Parat’s lawyers will help you with your employee rights regarding lay-offs as a result of the pandemic. You’ll find straightforward answers to your questions as an employee in Norway here.
What does being ‘laid off’ mean?
A lay-off is the employer’s unilateral right to terminate work to avoid paying wages. Therefore, when you are laid off, both your work duties and your employer’s obligation to pay wages cease for a period of time. The contract of employment and working conditions continue when you are laid off.
What does it take to be laid off?
It takes a lot for your employer to unilaterally change the contract of employment. What situations lead to an employer being able to lay-off employees is in the Basic Agreement. The requirement is that conditions must arise meaning that the company can no longer use the employed workforce. Examples for this include a lack of customers, tasks or raw materials, or stoppage of machinery. In addition, the company’s difficulty in being able to use the workforce must be temporary. If the company’s problem is long lasting, the employer must lay-off workers and downsize the workforce.
Am I being completely or partially laid off?
You can be both fully and partially laid off. If you are not fully laid off and have to work part time, it is important to remember that you must be laid off at least 40% before you have the right to receive money from NAV for this (new interim rule as of 20/03/20). But this limit is strict. If you work more than this limit, you lose all right to lay-off payments in the (14 day) period you work more.
What notice or warning does the employer have to give me before a lay-off?
The main rule is that the notice period for lay-offs should be 14 days. In the exceptional circumstances such as the one society is at the moment, the employer can, after an assessment of how the situation affects the company, give two days’ notice.
This period is calculated from the day after you receive the notification. If you receive a notification today, it should be 14 or two whole calendar days before the lay-off starts.
What do I need to do when I receive notice of a lay-off?
You must contact NAV and register that you have been laid off. Use the notification as proof.
What do I get paid while I am laid off?
Until you are laid off, i.e. during the notice period, you will receive normal pay and work your usual hours for the employer. When the notice period is over, you are laid off.
Under the new rules, you will continue to receive full pay from your employer for two days. This follows the Act relating to the obligation to pay wages during lay-offs.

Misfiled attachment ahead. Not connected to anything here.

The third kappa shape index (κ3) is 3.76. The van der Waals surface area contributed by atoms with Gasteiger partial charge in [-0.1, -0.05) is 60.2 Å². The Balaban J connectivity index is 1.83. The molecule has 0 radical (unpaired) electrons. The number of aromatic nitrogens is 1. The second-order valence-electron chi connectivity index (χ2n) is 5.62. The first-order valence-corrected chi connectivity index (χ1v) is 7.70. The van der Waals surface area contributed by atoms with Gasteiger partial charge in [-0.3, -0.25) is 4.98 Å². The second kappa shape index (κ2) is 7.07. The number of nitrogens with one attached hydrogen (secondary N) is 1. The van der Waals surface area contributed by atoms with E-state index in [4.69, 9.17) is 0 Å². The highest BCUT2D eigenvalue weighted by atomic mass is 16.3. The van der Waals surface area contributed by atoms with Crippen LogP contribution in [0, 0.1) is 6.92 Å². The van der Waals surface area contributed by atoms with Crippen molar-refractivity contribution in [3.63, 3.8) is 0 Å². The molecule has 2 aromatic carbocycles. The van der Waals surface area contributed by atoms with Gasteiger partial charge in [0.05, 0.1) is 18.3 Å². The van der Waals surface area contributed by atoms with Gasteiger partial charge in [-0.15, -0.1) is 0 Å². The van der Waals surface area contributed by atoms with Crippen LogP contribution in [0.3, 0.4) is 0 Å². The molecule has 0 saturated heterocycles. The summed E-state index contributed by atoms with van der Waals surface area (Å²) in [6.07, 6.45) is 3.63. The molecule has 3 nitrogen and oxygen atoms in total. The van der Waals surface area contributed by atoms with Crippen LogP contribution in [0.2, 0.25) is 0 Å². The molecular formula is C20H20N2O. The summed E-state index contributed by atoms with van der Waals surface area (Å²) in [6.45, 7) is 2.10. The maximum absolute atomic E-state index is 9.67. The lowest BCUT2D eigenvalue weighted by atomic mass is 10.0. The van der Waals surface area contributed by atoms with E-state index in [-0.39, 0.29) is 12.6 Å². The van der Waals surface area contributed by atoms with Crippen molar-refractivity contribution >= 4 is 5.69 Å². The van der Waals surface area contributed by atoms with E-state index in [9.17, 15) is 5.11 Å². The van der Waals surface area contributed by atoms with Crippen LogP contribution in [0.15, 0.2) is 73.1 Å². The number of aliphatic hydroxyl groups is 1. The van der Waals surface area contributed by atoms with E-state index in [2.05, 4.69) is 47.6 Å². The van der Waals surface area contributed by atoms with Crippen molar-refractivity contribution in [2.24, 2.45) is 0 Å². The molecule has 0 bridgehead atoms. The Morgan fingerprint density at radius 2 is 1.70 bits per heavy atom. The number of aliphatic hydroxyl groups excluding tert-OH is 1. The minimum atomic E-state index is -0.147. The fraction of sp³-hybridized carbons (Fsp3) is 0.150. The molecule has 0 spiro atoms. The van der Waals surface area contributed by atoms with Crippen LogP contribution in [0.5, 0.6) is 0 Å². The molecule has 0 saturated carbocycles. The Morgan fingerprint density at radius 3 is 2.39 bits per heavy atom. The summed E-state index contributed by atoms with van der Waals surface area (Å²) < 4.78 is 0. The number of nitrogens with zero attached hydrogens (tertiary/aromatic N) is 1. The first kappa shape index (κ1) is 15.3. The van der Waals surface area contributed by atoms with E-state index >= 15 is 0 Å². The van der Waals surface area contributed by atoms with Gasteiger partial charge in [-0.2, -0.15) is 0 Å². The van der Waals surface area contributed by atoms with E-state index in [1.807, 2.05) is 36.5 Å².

From NAV, after two days of being laid off, you shall receive 18 days of unemployment benefit, equal to 100 percent of your wages, with a limit of up to an annual salary of 6 G. From day 21 of the lay-off, you will receive unemployment benefit. Unemployment benefit given is 80% of your wages up to 3 G and 62.4% of your wages between 3 and 6 G.
What do I have to do when I am laid off?
When you’re laid off, you have the same obligations as others receiving unemployment benefits. This means that every 14 days, you must fill out registration cards for NAV, documenting how much you work. As pointed out above, periods where you work more than the 60 percent limit will result in you losing all lay-off pay during that period.
As the contract of employment continues to be effective while you are laid off, you can be asked to return to work again on short notice (a matter of days). Nevertheless, you can take other work while you are laid off, but this must be stated on the registration card and to your employer.
Who can be laid off?
- Any employee can be laid off.
- Seniority can be waived for objective reasons when choosing who should be laid off first.
- Union representatives can also be laid off, but the elected position for discussions and negotiations must be taken into account during lay-offs.
- Employees on sick leave can also be laid off, but they continue to receive sickness benefit even during the lay-off (100 percent of annual earnings up to 6 G throughout the period).
- You can also be laid off if you are on parental leave. You retain your benefit from NAV during the lay-off, but may lose extra benefits from your own employer after you are laid off (for example, the right to a full salary, even above 6 G).
- If you are on care leave you can also be laid off, but your benefit continues as it was.
- Those already in a lay-off cannot be laid off.
What happens if I get sick after being laid off?
Nothing much really changes. You will be entitled to sickness benefit instead, but this is that same amount as what you receive as in a lay-off period. If you are still ill after the lay-off is over, you will receive normal sickness benefit calculated from your salary before you were laid off.
What happens to parental leave while I’m laid off?
You are entitled to parental leave according to the National Insurance Act. But you do not receive extra benefits from your employer (for example, right to a full salary that is above 6 G).
What happens if I want to resign while I’m laid off?
You have the right to resign with the usual notice period. Then you go into the notice period with your salary. If you want to resign after three months of being laid off because you have a new job, you can finish with 14 days notice.
What happens if my workplace goes bankrupt while I’m laid off?
Then a trustee (a lawyer who, on behalf of the court, takes over the management of the business) will have to consider whether to dismiss workers or continue operations. Therefore, the employment does not automatically end in the event of bankruptcy. You will also be able to submit your payment entitlements (for example holiday pay) that may not be covered by the estate to the wage guarantee fund. The wage guarantee fund does not cover claims over 6 G, i.e. no claims for more than NOK 199,000.